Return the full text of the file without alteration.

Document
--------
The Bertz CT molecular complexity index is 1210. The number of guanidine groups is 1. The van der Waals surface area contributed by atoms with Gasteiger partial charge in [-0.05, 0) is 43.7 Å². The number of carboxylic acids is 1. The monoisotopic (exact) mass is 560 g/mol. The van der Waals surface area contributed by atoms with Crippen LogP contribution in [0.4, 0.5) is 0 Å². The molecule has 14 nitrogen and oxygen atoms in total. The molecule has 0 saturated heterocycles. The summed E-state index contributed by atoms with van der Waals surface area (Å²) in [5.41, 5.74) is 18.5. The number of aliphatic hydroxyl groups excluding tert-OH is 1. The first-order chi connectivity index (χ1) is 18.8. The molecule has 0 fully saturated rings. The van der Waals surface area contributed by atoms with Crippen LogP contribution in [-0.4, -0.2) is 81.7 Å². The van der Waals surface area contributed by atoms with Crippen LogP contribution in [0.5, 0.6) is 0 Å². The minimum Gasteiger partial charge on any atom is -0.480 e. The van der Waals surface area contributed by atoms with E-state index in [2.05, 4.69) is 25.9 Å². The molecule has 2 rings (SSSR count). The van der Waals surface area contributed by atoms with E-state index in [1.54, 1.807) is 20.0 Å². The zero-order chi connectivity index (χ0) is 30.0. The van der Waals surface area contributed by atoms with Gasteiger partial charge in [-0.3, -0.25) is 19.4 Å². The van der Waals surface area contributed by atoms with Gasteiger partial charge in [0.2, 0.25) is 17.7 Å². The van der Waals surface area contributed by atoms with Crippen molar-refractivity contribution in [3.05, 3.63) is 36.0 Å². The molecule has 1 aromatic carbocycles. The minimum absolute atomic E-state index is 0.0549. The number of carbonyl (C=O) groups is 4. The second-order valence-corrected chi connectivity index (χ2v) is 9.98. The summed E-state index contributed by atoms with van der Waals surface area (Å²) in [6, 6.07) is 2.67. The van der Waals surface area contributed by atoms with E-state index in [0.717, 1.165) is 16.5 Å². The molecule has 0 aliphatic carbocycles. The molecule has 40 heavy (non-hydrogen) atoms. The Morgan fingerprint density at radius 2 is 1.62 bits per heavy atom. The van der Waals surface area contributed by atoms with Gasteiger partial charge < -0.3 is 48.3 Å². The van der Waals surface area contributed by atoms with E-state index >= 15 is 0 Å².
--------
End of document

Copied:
The Bertz CT molecular complexity index is 1210. The number of guanidine groups is 1. The van der Waals surface area contributed by atoms with Gasteiger partial charge in [-0.05, 0) is 43.7 Å². The number of carboxylic acids is 1. The monoisotopic (exact) mass is 560 g/mol. The van der Waals surface area contributed by atoms with Crippen LogP contribution in [0.4, 0.5) is 0 Å². The molecule has 14 nitrogen and oxygen atoms in total. The molecule has 0 saturated heterocycles. The summed E-state index contributed by atoms with van der Waals surface area (Å²) in [5.41, 5.74) is 18.5. The number of aliphatic hydroxyl groups excluding tert-OH is 1. The first-order chi connectivity index (χ1) is 18.8. The molecule has 0 fully saturated rings. The van der Waals surface area contributed by atoms with Crippen LogP contribution in [-0.4, -0.2) is 81.7 Å². The van der Waals surface area contributed by atoms with Crippen LogP contribution in [0.5, 0.6) is 0 Å². The minimum Gasteiger partial charge on any atom is -0.480 e. The van der Waals surface area contributed by atoms with E-state index in [2.05, 4.69) is 25.9 Å². The molecule has 2 rings (SSSR count). The van der Waals surface area contributed by atoms with E-state index in [1.54, 1.807) is 20.0 Å². The zero-order chi connectivity index (χ0) is 30.0. The van der Waals surface area contributed by atoms with Gasteiger partial charge in [-0.3, -0.25) is 19.4 Å². The van der Waals surface area contributed by atoms with Gasteiger partial charge in [0.2, 0.25) is 17.7 Å². The van der Waals surface area contributed by atoms with Crippen molar-refractivity contribution in [3.05, 3.63) is 36.0 Å². The molecule has 1 aromatic carbocycles. The minimum absolute atomic E-state index is 0.0549. The number of carbonyl (C=O) groups is 4. The second-order valence-corrected chi connectivity index (χ2v) is 9.98. The summed E-state index contributed by atoms with van der Waals surface area (Å²) in [6, 6.07) is 2.67. The van der Waals surface area contributed by atoms with E-state index in [0.717, 1.165) is 16.5 Å². The molecule has 0 aliphatic carbocycles. The molecule has 40 heavy (non-hydrogen) atoms. The Morgan fingerprint density at radius 2 is 1.62 bits per heavy atom. The van der Waals surface area contributed by atoms with Gasteiger partial charge < -0.3 is 48.3 Å². The van der Waals surface area contributed by atoms with E-state index >= 15 is 0 Å².